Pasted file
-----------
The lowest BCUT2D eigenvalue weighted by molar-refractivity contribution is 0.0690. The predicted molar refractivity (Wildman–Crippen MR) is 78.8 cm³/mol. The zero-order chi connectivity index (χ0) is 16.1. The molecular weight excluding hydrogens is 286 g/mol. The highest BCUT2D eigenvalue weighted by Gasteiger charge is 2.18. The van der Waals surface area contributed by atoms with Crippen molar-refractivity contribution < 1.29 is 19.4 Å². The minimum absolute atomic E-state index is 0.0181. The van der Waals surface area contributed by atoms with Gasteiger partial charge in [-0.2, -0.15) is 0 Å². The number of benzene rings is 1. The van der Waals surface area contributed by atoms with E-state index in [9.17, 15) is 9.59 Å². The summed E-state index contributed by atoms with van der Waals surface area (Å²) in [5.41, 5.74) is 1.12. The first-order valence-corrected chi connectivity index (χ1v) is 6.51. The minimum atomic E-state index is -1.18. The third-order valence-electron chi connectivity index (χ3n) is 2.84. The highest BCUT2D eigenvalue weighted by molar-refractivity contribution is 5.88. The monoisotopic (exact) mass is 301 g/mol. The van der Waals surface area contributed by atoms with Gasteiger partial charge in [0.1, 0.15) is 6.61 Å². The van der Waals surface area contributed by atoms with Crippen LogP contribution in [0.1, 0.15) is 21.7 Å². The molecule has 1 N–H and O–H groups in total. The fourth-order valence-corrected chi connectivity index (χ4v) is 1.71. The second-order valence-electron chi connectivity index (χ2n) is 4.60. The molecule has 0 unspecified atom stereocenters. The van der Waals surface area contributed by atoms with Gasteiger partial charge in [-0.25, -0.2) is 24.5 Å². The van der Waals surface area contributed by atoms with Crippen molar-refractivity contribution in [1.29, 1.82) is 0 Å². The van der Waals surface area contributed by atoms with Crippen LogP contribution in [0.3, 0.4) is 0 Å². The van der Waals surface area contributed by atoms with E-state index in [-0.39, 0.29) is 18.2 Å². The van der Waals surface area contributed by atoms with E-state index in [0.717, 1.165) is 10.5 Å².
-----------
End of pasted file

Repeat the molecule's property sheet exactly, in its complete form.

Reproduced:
The lowest BCUT2D eigenvalue weighted by molar-refractivity contribution is 0.0690. The predicted molar refractivity (Wildman–Crippen MR) is 78.8 cm³/mol. The zero-order chi connectivity index (χ0) is 16.1. The molecular weight excluding hydrogens is 286 g/mol. The highest BCUT2D eigenvalue weighted by Gasteiger charge is 2.18. The van der Waals surface area contributed by atoms with Crippen molar-refractivity contribution < 1.29 is 19.4 Å². The minimum absolute atomic E-state index is 0.0181. The van der Waals surface area contributed by atoms with Gasteiger partial charge in [-0.2, -0.15) is 0 Å². The number of benzene rings is 1. The van der Waals surface area contributed by atoms with E-state index in [9.17, 15) is 9.59 Å². The summed E-state index contributed by atoms with van der Waals surface area (Å²) in [5.41, 5.74) is 1.12. The first-order valence-corrected chi connectivity index (χ1v) is 6.51. The minimum atomic E-state index is -1.18. The third-order valence-electron chi connectivity index (χ3n) is 2.84. The highest BCUT2D eigenvalue weighted by molar-refractivity contribution is 5.88. The monoisotopic (exact) mass is 301 g/mol. The van der Waals surface area contributed by atoms with Gasteiger partial charge in [0.1, 0.15) is 6.61 Å². The van der Waals surface area contributed by atoms with Crippen LogP contribution in [0.1, 0.15) is 21.7 Å². The molecule has 1 N–H and O–H groups in total. The fourth-order valence-corrected chi connectivity index (χ4v) is 1.71. The second-order valence-electron chi connectivity index (χ2n) is 4.60. The molecule has 0 unspecified atom stereocenters. The van der Waals surface area contributed by atoms with Gasteiger partial charge in [-0.25, -0.2) is 24.5 Å². The van der Waals surface area contributed by atoms with Crippen molar-refractivity contribution in [1.29, 1.82) is 0 Å². The van der Waals surface area contributed by atoms with Crippen LogP contribution in [0.3, 0.4) is 0 Å². The van der Waals surface area contributed by atoms with E-state index in [-0.39, 0.29) is 18.2 Å². The van der Waals surface area contributed by atoms with E-state index in [0.717, 1.165) is 10.5 Å².